It’ll start moving after a moment or so, and it’ll stop on the floor you need. Then just follow the gold arrows. Really easy.” “Um, thank you?” He didn’t mean for it to sound like a question, but the older man grinned at him, shifting his load that must be heavy from just standing there. “You’ll be fine! The prince is a kind man. Just don’t be late with his food; he gets cranky when he’s hungry. Remember, gold lever, gold arrows.” The other servant took off, and Jaime wiped his sweaty, onion-scented hands on his rough linen shirt, pulled the gold metal lever down all the way, and heard it lock in place. He pushed the trolley into the lift with just enough room in there for himself and the cart, and turned to close the sliding doors. His fingers ached from clutching the trolley, and his heart jumped beneath his ribs when the lift shifted then jerked upwards.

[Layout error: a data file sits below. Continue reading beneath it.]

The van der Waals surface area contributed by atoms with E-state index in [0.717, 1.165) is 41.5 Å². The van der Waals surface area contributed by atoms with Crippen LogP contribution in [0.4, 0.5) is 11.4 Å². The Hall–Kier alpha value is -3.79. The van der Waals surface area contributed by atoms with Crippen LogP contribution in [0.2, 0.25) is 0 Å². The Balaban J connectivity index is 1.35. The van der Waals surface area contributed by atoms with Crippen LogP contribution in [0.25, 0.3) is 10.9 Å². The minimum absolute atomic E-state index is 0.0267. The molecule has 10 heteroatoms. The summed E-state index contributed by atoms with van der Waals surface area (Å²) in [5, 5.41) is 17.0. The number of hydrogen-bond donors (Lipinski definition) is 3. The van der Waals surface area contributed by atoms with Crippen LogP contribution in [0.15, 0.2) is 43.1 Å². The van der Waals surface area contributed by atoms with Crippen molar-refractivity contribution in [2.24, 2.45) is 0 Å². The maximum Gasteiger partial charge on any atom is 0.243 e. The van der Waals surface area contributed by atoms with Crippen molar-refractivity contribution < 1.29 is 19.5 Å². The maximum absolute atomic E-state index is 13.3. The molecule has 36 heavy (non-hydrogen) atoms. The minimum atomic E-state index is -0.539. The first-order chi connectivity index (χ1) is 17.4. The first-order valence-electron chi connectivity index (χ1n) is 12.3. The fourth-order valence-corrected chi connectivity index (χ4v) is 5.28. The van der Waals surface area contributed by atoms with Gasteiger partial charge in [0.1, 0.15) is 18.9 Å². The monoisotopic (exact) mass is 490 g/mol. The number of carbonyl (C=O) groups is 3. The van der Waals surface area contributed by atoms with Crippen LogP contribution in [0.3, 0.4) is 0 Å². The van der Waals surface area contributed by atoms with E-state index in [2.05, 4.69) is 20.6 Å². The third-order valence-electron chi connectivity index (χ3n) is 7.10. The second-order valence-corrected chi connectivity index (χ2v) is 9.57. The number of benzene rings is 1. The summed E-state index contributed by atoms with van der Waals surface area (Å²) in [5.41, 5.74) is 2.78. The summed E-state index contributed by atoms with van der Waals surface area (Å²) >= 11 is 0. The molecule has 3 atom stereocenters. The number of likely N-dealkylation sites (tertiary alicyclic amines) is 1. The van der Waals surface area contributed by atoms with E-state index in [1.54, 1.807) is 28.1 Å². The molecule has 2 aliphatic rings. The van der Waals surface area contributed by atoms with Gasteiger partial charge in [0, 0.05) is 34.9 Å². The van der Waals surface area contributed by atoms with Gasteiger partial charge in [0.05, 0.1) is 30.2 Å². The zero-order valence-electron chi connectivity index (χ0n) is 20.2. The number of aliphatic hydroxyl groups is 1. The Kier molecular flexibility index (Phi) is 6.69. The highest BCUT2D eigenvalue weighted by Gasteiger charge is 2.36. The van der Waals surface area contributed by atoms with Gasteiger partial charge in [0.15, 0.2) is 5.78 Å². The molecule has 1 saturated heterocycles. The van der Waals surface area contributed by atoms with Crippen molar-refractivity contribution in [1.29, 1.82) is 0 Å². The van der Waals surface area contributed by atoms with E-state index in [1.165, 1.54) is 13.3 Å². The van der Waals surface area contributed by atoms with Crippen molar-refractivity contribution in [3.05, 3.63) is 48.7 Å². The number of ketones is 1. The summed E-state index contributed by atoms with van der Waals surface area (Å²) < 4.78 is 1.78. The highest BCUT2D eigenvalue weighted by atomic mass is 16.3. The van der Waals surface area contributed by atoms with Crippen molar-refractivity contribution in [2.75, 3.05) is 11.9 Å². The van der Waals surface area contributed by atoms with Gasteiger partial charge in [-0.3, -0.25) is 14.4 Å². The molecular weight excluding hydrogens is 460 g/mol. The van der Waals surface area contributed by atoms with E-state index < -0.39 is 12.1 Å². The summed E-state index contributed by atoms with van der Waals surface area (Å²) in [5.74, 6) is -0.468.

Cut, smooth rock was visible through the bars and slats that made up the small box he was trapped in, and the scent of hemp rope and oil was strong. Jaime trembled as he waited, holding his breath, certain he’d hear the snap of ropes followed by a long, horrible plummet to the cellars far below. The floor beneath his feet shook once then the whole contraption came to a stop. What was he supposed to do now? Did he open the doors? Did they open on their own? Nothing happened for nearly a minute; so he braved moving. He tugged on one of the sliding wooden panels, and it released easily, withdrawing. The other half of the doors opened in response, pulled by hidden ropes and weights. He breathed out and quickly pulled the trolley from the lift. He didn’t know if he was meant to shut the doors or not; they stayed open and the lift remained still. He shrugged and looked for the gold arrows marking his route. He was afraid he’d already taken too long, but surely it wasn’t a hanging offense to be a little late.